Parental Alienation

Parental Alienation happens when one parent, often in the course of a family court dispute, actively encourages and manipulates the child into thinking badly of the other parent, with the ultimate goal being that the child will no longer have a good relationship or any relationship at all with the other parent. Parental Alienation is very harmful to children, and is a form of child abuse.

If you find yourself in a situation where your spouse or ex spouse is alienating your children from you, then the most important thing to keep in mind is that there are ways to stop the damage.

In Family Law, The Family Law Act (1975) promotes the children having a meaningful relationship with both parents, and it also stipulates that the children must be safe from harm. This includes psychological harm which is what parental alienation is. Parental Alienation is complicated, and you may need some legal help to untangle this.

Signs of Parental Alienation

Parental alienation can occur during a marriage or de facto relationship but most often it arises in a divorce or separation. It may be occurring if you notice a significant and often escalating change in your child’s behaviour towards you that cannot be explained. These behaviours may include:

  • Consistently speaking to you in a derogatory or rude way;
  • Reacting negatively to everything that you say or do;
  • Becoming aggressive or confrontational towards you;
  • Refusing to speak to you or see you or making excuses not to see you.

Whatever the symptoms or precursors, the damage to your child has happened when he or she is no longer willing to talk to you or see you. If it becomes more than an occasional thing (bearing in mind that children can be temperamental especially when adjusting to their parent’s divorce) something is wrong.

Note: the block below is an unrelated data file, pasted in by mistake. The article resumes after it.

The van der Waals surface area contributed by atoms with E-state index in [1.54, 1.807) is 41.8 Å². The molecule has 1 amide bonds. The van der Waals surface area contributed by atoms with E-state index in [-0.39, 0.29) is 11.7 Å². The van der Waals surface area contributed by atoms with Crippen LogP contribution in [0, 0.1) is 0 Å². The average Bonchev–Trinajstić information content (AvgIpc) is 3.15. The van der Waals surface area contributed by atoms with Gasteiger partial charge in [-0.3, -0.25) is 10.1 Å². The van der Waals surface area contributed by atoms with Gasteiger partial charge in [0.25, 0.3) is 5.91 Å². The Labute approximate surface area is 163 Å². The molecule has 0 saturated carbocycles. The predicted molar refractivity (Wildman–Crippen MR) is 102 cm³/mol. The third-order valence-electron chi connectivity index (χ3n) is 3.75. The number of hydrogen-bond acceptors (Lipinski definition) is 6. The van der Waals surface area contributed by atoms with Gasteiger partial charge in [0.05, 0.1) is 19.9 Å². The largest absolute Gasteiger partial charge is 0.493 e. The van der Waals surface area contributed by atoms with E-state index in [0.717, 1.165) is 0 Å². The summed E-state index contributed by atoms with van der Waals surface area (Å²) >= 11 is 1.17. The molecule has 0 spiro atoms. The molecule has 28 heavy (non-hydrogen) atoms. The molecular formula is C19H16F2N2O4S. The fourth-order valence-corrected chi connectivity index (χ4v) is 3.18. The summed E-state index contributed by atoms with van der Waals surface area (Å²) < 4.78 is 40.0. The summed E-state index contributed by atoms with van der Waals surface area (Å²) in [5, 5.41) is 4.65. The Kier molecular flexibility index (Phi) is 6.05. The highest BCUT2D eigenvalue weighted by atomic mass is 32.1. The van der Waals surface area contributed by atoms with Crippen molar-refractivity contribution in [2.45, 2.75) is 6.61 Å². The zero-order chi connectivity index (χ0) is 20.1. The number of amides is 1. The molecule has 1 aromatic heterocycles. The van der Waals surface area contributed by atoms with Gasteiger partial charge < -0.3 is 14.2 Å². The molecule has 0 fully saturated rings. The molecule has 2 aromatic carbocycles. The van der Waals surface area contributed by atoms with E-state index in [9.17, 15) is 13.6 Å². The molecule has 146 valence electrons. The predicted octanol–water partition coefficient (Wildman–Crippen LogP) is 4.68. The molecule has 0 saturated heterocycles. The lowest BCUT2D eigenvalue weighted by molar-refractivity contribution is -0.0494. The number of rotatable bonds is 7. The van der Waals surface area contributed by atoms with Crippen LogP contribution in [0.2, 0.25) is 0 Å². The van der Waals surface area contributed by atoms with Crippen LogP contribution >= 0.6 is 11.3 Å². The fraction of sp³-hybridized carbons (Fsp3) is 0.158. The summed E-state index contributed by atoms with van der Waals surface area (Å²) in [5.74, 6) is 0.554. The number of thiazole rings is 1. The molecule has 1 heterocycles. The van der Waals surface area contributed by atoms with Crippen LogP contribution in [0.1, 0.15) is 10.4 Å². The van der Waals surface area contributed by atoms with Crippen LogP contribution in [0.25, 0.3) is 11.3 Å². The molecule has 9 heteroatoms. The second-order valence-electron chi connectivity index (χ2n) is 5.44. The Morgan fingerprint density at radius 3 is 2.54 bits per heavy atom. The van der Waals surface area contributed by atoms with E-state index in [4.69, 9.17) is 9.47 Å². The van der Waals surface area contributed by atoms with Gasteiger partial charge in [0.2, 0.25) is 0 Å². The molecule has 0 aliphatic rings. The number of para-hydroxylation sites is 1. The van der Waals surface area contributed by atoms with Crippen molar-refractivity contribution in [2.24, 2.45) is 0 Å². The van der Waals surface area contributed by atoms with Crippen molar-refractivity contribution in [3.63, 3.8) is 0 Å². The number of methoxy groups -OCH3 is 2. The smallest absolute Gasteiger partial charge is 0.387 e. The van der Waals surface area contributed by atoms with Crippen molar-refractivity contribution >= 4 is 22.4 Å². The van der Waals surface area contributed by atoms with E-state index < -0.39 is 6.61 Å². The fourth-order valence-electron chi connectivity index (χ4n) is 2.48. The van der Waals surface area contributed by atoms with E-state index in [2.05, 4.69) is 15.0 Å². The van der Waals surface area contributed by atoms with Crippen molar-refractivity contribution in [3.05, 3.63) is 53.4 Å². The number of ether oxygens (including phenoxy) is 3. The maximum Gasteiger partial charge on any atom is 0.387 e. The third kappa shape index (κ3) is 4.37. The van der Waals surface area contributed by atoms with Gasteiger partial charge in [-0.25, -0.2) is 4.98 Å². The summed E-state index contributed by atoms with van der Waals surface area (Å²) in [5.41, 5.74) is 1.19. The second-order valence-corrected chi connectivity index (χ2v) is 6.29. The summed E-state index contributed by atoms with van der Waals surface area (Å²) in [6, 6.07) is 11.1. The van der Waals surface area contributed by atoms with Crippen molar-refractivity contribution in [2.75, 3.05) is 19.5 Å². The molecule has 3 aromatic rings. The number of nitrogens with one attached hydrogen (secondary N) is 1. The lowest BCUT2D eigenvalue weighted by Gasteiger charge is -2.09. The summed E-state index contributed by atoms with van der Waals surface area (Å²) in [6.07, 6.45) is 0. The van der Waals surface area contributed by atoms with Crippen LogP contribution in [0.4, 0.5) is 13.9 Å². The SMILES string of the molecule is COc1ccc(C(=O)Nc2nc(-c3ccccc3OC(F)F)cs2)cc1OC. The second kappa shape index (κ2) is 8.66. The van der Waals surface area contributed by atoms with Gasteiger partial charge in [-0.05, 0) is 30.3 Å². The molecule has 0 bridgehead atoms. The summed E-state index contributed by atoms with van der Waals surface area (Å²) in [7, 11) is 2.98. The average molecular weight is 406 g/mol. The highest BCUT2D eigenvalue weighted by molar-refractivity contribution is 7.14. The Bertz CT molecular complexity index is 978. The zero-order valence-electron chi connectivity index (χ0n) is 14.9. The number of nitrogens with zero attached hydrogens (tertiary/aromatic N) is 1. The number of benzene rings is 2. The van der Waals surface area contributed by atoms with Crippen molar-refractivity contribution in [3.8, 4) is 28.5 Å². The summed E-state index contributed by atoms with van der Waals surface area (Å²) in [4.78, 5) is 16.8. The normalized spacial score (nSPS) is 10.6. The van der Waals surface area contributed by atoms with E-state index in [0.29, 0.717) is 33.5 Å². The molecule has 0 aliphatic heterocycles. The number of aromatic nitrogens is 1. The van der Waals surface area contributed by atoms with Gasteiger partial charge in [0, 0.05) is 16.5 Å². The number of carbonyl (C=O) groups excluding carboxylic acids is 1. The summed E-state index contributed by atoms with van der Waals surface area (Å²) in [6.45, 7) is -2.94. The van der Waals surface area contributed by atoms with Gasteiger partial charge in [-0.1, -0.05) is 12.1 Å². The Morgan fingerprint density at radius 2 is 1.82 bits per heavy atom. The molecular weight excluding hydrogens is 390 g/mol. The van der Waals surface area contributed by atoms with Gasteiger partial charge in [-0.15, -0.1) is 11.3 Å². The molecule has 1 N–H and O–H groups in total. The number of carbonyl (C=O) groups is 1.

Responses to Parental Alienation

The harm is real, even if there are no bruises. The tricky part is in knowing how to respond in a way that does not compound the damage. Most parents, seeing their child in danger would rush to the rescue – into the burning building, as it were.

Since this is psychological harm, though, the situation is more complicated. Rule number one is not to get involved in the tug-of-war with the other parent over the children. Rule number two is to get some help (the sooner the better).

Mental health professionals suggest three important things:

  • Maintain clear emotional and physical boundaries.
  • Don’t be intimidated by the other parent. Focus on your own behaviour, rather than reacting to the other parent’s behaviour.
  • Keep being a parent. Being a rock is much harder than it looks, and it may not have immediate rewards, but that is your job right now.

What a Family Lawyer Can Do For You

If, as a parent, you sense that something is not right, step in and say something. The family lawyers at Owen Hodge Lawyers can be trusted to deal with what you know, what you think, what you have heard and in helping you to work out what to do to protect your children.

The family lawyers at Owen Hodge Lawyers can help you clarify what may be a very confusing situation and prepare for legal action if that is the best choice. Call us to book a consultation on 1 800 770 780. Let us help you and your family through this hard time.